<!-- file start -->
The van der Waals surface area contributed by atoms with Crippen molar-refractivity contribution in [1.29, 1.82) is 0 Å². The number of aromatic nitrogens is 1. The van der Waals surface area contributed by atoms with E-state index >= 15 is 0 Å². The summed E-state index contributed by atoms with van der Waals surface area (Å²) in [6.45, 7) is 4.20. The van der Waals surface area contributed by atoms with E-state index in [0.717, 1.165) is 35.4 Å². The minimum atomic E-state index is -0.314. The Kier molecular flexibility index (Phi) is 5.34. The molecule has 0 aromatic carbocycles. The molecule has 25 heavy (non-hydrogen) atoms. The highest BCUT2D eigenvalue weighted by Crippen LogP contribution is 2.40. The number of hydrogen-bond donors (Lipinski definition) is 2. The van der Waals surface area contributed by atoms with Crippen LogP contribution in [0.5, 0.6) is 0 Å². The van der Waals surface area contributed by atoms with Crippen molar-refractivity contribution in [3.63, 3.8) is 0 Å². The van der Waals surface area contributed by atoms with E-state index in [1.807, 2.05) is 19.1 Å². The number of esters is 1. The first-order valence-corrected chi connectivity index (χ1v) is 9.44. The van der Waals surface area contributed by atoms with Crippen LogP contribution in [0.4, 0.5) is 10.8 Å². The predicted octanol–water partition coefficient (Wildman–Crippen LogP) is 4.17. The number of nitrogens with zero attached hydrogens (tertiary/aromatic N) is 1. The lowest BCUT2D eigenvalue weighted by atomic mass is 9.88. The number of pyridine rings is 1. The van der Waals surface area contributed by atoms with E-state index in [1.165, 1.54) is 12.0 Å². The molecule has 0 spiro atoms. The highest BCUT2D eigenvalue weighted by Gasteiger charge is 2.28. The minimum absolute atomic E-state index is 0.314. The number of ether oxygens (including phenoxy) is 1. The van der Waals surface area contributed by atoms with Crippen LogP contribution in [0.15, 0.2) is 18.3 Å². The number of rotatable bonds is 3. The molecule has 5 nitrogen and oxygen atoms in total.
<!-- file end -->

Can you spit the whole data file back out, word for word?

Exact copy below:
The van der Waals surface area contributed by atoms with Crippen molar-refractivity contribution in [1.29, 1.82) is 0 Å². The number of aromatic nitrogens is 1. The van der Waals surface area contributed by atoms with E-state index >= 15 is 0 Å². The summed E-state index contributed by atoms with van der Waals surface area (Å²) in [6.45, 7) is 4.20. The van der Waals surface area contributed by atoms with E-state index in [0.717, 1.165) is 35.4 Å². The minimum atomic E-state index is -0.314. The Kier molecular flexibility index (Phi) is 5.34. The molecule has 0 aromatic carbocycles. The molecule has 25 heavy (non-hydrogen) atoms. The highest BCUT2D eigenvalue weighted by Crippen LogP contribution is 2.40. The number of hydrogen-bond donors (Lipinski definition) is 2. The van der Waals surface area contributed by atoms with Crippen LogP contribution in [0.5, 0.6) is 0 Å². The van der Waals surface area contributed by atoms with Crippen molar-refractivity contribution in [3.63, 3.8) is 0 Å². The van der Waals surface area contributed by atoms with E-state index in [1.807, 2.05) is 19.1 Å². The number of esters is 1. The first-order valence-corrected chi connectivity index (χ1v) is 9.44. The van der Waals surface area contributed by atoms with Crippen LogP contribution in [0.4, 0.5) is 10.8 Å². The predicted octanol–water partition coefficient (Wildman–Crippen LogP) is 4.17. The number of nitrogens with zero attached hydrogens (tertiary/aromatic N) is 1. The lowest BCUT2D eigenvalue weighted by atomic mass is 9.88. The number of pyridine rings is 1. The van der Waals surface area contributed by atoms with E-state index in [1.165, 1.54) is 12.0 Å². The molecule has 0 spiro atoms. The highest BCUT2D eigenvalue weighted by Gasteiger charge is 2.28. The minimum absolute atomic E-state index is 0.314. The number of ether oxygens (including phenoxy) is 1. The van der Waals surface area contributed by atoms with Crippen LogP contribution in [0.15, 0.2) is 18.3 Å². The number of rotatable bonds is 3. The molecule has 5 nitrogen and oxygen atoms in total.